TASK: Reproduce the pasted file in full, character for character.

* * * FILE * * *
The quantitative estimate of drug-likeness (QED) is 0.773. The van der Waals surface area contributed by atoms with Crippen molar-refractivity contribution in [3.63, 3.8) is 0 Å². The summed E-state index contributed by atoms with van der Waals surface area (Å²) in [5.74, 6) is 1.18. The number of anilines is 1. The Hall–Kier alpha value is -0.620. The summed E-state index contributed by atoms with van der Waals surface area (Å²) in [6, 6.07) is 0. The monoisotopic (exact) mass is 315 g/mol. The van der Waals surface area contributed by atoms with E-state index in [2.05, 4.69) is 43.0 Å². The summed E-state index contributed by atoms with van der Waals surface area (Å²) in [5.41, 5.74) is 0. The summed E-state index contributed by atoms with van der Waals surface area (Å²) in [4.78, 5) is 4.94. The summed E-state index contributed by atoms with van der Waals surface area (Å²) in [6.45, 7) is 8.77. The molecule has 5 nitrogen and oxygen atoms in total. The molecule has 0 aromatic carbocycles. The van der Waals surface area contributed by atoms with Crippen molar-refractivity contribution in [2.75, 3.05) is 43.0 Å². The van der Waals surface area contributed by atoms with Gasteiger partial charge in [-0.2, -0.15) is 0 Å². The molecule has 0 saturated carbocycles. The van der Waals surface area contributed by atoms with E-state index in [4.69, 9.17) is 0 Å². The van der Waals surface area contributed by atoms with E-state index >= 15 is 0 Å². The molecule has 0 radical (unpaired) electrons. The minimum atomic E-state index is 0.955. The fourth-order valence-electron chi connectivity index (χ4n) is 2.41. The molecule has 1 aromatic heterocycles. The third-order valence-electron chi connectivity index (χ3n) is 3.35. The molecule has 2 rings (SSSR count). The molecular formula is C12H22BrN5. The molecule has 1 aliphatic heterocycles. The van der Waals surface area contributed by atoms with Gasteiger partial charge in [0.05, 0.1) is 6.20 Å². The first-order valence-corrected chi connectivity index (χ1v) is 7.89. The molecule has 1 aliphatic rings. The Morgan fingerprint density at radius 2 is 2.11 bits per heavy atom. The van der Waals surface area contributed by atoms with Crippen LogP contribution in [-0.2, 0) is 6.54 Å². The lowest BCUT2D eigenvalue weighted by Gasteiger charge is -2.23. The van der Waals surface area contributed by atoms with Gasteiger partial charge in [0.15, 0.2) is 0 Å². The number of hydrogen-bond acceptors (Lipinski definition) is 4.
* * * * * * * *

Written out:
The quantitative estimate of drug-likeness (QED) is 0.773. The van der Waals surface area contributed by atoms with Crippen molar-refractivity contribution in [3.63, 3.8) is 0 Å². The summed E-state index contributed by atoms with van der Waals surface area (Å²) in [5.74, 6) is 1.18. The number of anilines is 1. The Hall–Kier alpha value is -0.620. The summed E-state index contributed by atoms with van der Waals surface area (Å²) in [6, 6.07) is 0. The monoisotopic (exact) mass is 315 g/mol. The van der Waals surface area contributed by atoms with E-state index in [2.05, 4.69) is 43.0 Å². The summed E-state index contributed by atoms with van der Waals surface area (Å²) in [5.41, 5.74) is 0. The summed E-state index contributed by atoms with van der Waals surface area (Å²) in [4.78, 5) is 4.94. The summed E-state index contributed by atoms with van der Waals surface area (Å²) in [6.45, 7) is 8.77. The molecule has 5 nitrogen and oxygen atoms in total. The molecule has 0 aromatic carbocycles. The van der Waals surface area contributed by atoms with Crippen molar-refractivity contribution in [2.75, 3.05) is 43.0 Å². The van der Waals surface area contributed by atoms with Gasteiger partial charge in [-0.2, -0.15) is 0 Å². The molecule has 0 saturated carbocycles. The van der Waals surface area contributed by atoms with E-state index in [4.69, 9.17) is 0 Å². The van der Waals surface area contributed by atoms with E-state index >= 15 is 0 Å². The molecule has 0 radical (unpaired) electrons. The minimum atomic E-state index is 0.955. The fourth-order valence-electron chi connectivity index (χ4n) is 2.41. The molecule has 1 aromatic heterocycles. The third-order valence-electron chi connectivity index (χ3n) is 3.35. The molecule has 2 rings (SSSR count). The molecular formula is C12H22BrN5. The molecule has 1 aliphatic heterocycles. The van der Waals surface area contributed by atoms with Gasteiger partial charge in [0.05, 0.1) is 6.20 Å². The first-order valence-corrected chi connectivity index (χ1v) is 7.89. The molecule has 1 aliphatic rings. The Morgan fingerprint density at radius 2 is 2.11 bits per heavy atom. The van der Waals surface area contributed by atoms with Crippen LogP contribution in [-0.2, 0) is 6.54 Å². The lowest BCUT2D eigenvalue weighted by Gasteiger charge is -2.23. The van der Waals surface area contributed by atoms with Gasteiger partial charge in [0.15, 0.2) is 0 Å². The number of hydrogen-bond acceptors (Lipinski definition) is 4.